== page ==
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I have a problem, which has $n$ variables. Let's call these variables as $a_1$, $a_2$, $a_3$ ... $a_n$. Each of these variables have their own range (i.e, $a_{imin} \leq a_i \leq a_{imax}$ for all $i$). And most importantly, each $a_n$ is ranked in terms of importance. Without a loss of generality one can assume that that $a_1$ is more important than $a_2$, which in turn is more important than $a_3$, and so on. This means that as long as the constraint is satisfied, it is better to have a smaller $a_1$ compare to have a smaller $a_2$, and a smaller $a_3$ is better compare to a smaller $a_4$

These variables are required to fulfill one ( yes, just one!!) constraint function

$$F_{min} \leq f(a_1,a_2,a_3, .... a_n) \leq F_{max}$$

The question now is, how to construct a minimizing function that satisfy the above condition? If I have two variables ($a_1$ and $a_2$), and both of them are between or equal to 0 and 9, then I can easily write the minimizing function as

$$L=10a_1 + a_2$$

given that $a_1$ is more important than $a_2$.

But for complicated case, I am a bit confused.

Edit: Maybe I should clarify further. My point is, for the above case, if $a_1=3, a_2=4$ and $a_1=4, a_2=3$ both satisfy the constraint equation, $a_1=3, a_2=4$ should be selected. So how to construct $L$ in this case to reflect the situation?

Edit 2 : Referring to the answer by Rahul, it seems that it is not possible to formulate such a minimizing function. Is there other methods of attack I can use?

Edit 3: alext87 answer is a good start, it contains general guidelines on how to proceed. But I want a hard, quantitative rule that tells me how to select for $lambda_i$ for all $i$.

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Actually, your example of a minimizing function doesn't necessarily work. Suppose the additional constraint is $1 \le 100a_1 + a_2 \le 2$. Then $a_1$ is minimized at $(0,1)$, but your minimizing function $L = 10a_1 + a_2$ is minimized at $(0.01,0)$ instead. In general, a single scalar minimizing function will not work except in the limit of $L = a_1 + \epsilon a_2 + \epsilon^2 a_3 + \cdots$ as $\epsilon \rightarrow 0$. –  Rahul Sep 19 '10 at 16:41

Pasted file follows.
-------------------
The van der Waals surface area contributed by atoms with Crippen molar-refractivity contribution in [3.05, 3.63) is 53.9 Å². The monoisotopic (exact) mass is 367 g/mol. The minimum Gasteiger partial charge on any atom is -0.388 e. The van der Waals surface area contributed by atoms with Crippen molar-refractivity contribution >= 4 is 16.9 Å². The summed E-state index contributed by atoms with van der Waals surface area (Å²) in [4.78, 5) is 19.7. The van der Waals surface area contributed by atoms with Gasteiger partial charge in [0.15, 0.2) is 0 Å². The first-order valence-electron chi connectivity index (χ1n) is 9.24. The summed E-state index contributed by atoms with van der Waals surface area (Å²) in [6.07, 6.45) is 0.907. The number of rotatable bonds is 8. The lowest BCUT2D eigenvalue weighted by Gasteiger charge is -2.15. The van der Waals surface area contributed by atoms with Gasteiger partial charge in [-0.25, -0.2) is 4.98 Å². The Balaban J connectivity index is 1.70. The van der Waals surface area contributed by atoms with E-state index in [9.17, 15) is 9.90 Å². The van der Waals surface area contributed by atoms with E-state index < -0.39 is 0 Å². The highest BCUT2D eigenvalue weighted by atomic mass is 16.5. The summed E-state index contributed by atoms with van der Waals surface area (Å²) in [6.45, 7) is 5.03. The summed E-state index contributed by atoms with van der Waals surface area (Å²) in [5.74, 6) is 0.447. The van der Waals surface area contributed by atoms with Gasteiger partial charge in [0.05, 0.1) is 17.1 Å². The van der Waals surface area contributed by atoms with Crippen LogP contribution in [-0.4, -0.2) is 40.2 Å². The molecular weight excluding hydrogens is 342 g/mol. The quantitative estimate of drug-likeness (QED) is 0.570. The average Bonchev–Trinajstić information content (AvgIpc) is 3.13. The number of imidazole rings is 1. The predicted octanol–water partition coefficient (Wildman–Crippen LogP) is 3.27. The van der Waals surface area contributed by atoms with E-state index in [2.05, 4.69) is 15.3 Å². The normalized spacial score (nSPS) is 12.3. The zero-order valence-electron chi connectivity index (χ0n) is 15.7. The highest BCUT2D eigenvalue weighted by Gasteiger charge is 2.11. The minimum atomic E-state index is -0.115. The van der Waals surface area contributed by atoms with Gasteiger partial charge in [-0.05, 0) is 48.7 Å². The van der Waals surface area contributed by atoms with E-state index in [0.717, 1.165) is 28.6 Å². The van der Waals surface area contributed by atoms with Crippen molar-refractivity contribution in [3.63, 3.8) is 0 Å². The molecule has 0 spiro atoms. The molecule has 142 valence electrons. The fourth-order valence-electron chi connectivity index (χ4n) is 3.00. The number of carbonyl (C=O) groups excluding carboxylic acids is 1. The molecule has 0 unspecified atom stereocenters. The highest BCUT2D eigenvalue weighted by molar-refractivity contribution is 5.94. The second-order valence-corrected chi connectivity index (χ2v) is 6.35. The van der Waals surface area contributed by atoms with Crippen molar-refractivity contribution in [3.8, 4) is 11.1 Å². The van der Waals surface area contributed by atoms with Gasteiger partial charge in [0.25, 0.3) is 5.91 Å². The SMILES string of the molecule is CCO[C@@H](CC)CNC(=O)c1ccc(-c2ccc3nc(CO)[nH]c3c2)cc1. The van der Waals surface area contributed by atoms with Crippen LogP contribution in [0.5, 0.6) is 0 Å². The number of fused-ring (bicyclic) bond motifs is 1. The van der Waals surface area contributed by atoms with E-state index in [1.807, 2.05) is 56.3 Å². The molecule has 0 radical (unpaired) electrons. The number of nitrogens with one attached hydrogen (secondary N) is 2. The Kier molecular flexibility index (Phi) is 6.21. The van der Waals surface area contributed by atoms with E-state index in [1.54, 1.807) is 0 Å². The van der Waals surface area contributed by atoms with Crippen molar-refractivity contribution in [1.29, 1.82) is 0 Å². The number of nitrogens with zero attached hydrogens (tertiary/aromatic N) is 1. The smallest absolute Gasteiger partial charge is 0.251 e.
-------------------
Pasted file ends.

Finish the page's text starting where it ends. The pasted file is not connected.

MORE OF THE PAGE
I don't this as a counterexample. Ngu didn't require $a_1>a_2$ but he 'preferred' it (if it is required $a_1>a_2$ it should become a constraint). He formed $L$ and if the solution $(0.01,0)$ was unacceptable then he hasn't selected $a_1$ to be important enough. For example perhaps $L=100a_1+a_2$ would have better. –  alext87 Sep 19 '10 at 17:30
    
@alext87, I think you misunderstand my point, my point is that if there are two sets of values of $(a_1, a_2)$ that satisfy the constraint, then a smaller $a_1$ is preferred. So, if both $(3,4)$ and $(4,3)$ satisfy the constraint, then $(3,4)$ should be selected as answer. –  Graviton Sep 20 '10 at 1:09
    
@Rahul, I've updated the question. Hope it clarifies the matter. You have any suggestion? –  Graviton Sep 20 '10 at 1:13

3 Answers 3

up vote 5 down vote accepted

The kind of ordering you specify is known to economists as 'lexicographic preferences'. There is no objective function which can represent these preferences. Here is an outline of the proof for two variables:

Assume on the contrary that there is such a function $f(x,y)$. It must be the case for any $x$ that

$f(x,0) < f(x,1),$

so we can find a rational number, say $q(x)$ such that

$f(x,0) < q(x) < f(x,1) $

Now if $x < y$, then

$q(x) < f(x,1) < f(y,0) < q(y)$